How can someone determine how much of a mortgage they might qualify for? Using some basic math skills it can be easy for someone to figure out how much of a mortgage they might qualify for. These are some simple methods anyone can use to see how much of a mortgage they can afford before seeking out a **mortgage** company for financing.

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The most basic formula for figuring out how much of a mortgage one may qualify for is the two and one half times income formula. This will help someone figure out the amount they can qualify for before any other factors are figured in and can be used as a basis for determining the qualifying mortgage amount. For an example, let's assume that someone has a gross income of $30,000 per year. 30,000 multiplied by 2.5 equals to 75,000. This means based on this income amount a person will qualify for a $75,000 mortgage.

Your Debt to Income Ratio

Another factor that will play into how much of a mortgage someone can qualify for is their other monthly expenses. This is where what is called a "debt ratio" comes in. This has to do with someone's monthly expenses and the amount of income they have left over after these obligations are taken out. Prior to the mortgage meltdown, many mortgage companies would consider a debt ratio of up to 65 percent or more, depending on other off-setting borrower strengths. Normally, however, the debt ratio needs to be about 40 to 50 percent for a mortgage to be approved. This can be broken down so that it is easily understood. Let's say someone's monthly gross income is $3500 per month. This comes out to $42,000 per year and would qualify them for a $105,000 mortgage. Let's say they only need to borrow $100,000 and their estimated monthly payment would be $400. They have a car payment of $400 per month, credit card bills of $300 per month, and living expenses of $475 per month. With the new mortgage payment added in, they would have a total of $1575 in expenses. $1575 divided by $3500 is approximately a 45 percent debt ratio, meaning they will have no problem qualifying for this mortgage. However, now let's say someone with the same income has a car payment of $500 per month, credit cards of $500 per month, a personal loan for $250 per month, and monthly living expenses of $500 per month. Adding in the new **mortgage rate** payment would mean total monthly expenses of $2150, giving them a 61 percent debt ratio. This could mean that the lender would require the borrower to put more money down on the house, meaning less of a loan amount, and thus a lower monthly payment.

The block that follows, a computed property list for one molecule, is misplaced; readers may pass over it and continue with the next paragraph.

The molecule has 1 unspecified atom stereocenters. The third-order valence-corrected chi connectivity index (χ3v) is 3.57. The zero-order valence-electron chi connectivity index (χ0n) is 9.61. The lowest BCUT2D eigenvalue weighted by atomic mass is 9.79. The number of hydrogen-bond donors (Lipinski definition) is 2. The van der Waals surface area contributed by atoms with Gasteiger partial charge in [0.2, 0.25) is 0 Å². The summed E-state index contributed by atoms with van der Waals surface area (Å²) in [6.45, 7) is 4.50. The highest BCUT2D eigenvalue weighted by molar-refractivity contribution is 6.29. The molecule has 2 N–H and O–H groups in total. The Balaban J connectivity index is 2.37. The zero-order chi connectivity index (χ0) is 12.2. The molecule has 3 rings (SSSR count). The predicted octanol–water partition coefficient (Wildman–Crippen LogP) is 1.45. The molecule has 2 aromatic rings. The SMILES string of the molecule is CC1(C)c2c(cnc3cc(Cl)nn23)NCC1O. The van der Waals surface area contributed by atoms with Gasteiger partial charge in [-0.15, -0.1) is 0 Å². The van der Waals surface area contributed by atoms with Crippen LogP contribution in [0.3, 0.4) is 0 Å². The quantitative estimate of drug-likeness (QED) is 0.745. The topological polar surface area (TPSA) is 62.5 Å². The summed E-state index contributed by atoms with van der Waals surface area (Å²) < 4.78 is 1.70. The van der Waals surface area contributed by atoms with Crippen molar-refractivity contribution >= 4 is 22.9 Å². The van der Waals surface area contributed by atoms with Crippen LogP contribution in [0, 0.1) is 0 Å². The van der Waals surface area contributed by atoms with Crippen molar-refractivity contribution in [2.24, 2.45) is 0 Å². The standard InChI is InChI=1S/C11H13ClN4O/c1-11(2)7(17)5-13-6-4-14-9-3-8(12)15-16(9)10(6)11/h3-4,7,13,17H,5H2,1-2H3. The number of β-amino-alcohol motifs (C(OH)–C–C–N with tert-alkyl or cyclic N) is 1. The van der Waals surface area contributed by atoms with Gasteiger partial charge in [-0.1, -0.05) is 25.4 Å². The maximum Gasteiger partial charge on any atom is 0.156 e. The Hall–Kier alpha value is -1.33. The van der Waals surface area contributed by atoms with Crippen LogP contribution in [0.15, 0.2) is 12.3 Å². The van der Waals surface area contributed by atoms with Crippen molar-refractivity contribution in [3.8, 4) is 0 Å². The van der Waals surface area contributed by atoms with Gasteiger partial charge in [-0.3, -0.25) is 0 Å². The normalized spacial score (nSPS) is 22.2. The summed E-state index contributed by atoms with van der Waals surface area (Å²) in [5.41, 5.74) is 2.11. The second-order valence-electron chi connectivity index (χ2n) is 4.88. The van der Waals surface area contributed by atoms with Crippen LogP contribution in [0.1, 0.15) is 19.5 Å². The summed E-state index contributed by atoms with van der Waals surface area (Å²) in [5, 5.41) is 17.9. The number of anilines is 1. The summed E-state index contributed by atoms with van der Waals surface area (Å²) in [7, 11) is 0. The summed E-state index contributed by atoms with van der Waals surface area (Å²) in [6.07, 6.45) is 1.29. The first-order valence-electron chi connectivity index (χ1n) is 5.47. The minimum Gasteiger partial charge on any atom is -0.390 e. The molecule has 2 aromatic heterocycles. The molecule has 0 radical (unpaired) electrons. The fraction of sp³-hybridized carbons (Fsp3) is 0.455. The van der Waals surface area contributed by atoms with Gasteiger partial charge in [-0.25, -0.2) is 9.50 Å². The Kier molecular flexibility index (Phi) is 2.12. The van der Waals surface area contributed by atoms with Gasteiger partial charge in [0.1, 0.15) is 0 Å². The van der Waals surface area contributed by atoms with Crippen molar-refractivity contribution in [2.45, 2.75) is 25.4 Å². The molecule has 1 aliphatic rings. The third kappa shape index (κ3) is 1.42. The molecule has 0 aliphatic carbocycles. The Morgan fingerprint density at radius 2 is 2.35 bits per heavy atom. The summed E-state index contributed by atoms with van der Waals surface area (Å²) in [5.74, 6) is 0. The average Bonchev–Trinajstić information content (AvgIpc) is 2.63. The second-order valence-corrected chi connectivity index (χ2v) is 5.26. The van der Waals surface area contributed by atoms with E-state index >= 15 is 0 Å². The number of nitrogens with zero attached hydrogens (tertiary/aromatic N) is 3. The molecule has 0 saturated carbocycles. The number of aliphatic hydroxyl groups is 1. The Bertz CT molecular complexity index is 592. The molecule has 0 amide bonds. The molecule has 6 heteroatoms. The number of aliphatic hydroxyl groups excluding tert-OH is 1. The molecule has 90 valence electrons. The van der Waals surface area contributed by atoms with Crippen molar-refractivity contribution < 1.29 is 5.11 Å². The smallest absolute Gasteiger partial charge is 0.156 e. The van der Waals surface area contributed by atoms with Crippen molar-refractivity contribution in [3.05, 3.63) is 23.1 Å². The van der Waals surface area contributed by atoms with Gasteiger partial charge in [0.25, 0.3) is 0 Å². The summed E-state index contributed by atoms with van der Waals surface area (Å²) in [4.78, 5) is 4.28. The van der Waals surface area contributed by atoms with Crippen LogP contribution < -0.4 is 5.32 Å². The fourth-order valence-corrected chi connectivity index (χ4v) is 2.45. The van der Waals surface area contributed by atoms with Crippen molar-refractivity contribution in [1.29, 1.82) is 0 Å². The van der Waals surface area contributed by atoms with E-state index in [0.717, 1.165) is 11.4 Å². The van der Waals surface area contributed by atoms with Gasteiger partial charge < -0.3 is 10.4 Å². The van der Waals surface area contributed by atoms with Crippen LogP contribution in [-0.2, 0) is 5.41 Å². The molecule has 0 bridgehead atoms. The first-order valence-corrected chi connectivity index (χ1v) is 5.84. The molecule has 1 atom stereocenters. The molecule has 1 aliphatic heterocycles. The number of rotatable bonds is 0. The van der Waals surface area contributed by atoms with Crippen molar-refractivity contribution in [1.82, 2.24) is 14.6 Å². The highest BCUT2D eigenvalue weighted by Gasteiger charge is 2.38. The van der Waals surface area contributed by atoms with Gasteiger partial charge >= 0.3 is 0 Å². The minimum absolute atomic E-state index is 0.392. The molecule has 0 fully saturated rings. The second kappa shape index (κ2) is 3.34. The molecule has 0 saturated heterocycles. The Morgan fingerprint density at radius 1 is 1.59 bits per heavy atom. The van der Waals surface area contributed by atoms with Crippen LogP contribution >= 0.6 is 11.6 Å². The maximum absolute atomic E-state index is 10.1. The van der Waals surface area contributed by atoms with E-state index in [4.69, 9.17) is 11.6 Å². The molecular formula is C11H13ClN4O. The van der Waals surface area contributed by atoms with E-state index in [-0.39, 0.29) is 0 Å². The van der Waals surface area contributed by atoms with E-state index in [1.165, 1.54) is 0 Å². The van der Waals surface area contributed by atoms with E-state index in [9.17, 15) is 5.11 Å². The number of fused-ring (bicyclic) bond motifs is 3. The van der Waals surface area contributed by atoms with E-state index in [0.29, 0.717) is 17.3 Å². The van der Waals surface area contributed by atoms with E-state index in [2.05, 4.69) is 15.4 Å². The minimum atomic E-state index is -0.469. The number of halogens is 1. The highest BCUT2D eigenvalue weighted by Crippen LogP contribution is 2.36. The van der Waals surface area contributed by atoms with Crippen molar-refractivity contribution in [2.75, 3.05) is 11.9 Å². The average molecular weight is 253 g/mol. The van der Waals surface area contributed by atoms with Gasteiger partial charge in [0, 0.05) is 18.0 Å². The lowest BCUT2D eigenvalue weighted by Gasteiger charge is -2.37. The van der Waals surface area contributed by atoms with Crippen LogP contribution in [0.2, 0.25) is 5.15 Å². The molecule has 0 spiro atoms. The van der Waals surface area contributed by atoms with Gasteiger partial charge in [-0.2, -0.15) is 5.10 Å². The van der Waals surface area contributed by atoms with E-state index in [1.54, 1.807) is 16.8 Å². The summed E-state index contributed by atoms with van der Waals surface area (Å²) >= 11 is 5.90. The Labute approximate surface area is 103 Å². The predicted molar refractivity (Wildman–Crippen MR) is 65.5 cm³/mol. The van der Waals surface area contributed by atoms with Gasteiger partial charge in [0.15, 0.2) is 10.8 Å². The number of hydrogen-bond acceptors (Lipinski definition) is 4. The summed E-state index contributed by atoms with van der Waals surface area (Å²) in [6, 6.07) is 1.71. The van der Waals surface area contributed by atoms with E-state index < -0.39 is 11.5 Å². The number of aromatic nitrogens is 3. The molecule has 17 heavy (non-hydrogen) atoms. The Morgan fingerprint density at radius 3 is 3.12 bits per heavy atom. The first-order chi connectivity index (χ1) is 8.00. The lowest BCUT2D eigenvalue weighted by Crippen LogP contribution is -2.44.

While credit may also be a factor in a mortgage company's decision, the income and expenses of an applicant, or applicants, will be the main focus of how much of a mortgage one will qualify for. Knowing how important these factors are and being able to have this knowledge prior to applying for a mortgage should provide the insight needed to better prepare someone in knowing how much of a mortgage they can get.